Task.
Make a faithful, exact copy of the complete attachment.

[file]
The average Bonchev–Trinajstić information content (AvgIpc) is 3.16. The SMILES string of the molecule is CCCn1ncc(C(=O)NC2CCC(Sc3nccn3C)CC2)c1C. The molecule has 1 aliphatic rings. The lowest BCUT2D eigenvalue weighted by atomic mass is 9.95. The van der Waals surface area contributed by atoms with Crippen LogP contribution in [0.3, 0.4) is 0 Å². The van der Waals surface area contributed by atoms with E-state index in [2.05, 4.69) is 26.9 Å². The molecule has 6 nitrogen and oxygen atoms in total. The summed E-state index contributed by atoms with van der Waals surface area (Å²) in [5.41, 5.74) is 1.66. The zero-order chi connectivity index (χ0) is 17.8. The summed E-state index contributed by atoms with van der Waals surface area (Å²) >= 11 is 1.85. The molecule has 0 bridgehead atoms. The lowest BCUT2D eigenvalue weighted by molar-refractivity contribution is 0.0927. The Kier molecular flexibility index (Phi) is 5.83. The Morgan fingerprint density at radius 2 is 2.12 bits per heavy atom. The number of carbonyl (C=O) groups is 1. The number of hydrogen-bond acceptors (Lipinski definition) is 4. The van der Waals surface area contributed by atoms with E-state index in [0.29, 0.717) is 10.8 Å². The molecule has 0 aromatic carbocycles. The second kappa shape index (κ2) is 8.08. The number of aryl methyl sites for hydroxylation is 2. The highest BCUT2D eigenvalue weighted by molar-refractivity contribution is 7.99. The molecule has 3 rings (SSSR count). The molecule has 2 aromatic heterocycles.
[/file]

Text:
The average Bonchev–Trinajstić information content (AvgIpc) is 3.16. The SMILES string of the molecule is CCCn1ncc(C(=O)NC2CCC(Sc3nccn3C)CC2)c1C. The molecule has 1 aliphatic rings. The lowest BCUT2D eigenvalue weighted by atomic mass is 9.95. The van der Waals surface area contributed by atoms with Crippen LogP contribution in [0.3, 0.4) is 0 Å². The van der Waals surface area contributed by atoms with E-state index in [2.05, 4.69) is 26.9 Å². The molecule has 6 nitrogen and oxygen atoms in total. The summed E-state index contributed by atoms with van der Waals surface area (Å²) in [5.41, 5.74) is 1.66. The zero-order chi connectivity index (χ0) is 17.8. The summed E-state index contributed by atoms with van der Waals surface area (Å²) >= 11 is 1.85. The molecule has 0 bridgehead atoms. The lowest BCUT2D eigenvalue weighted by molar-refractivity contribution is 0.0927. The Kier molecular flexibility index (Phi) is 5.83. The Morgan fingerprint density at radius 2 is 2.12 bits per heavy atom. The number of carbonyl (C=O) groups is 1. The number of hydrogen-bond acceptors (Lipinski definition) is 4. The van der Waals surface area contributed by atoms with E-state index in [0.29, 0.717) is 10.8 Å². The molecule has 0 aromatic carbocycles. The second kappa shape index (κ2) is 8.08. The number of aryl methyl sites for hydroxylation is 2. The highest BCUT2D eigenvalue weighted by molar-refractivity contribution is 7.99. The molecule has 3 rings (SSSR count). The molecule has 2 aromatic heterocycles.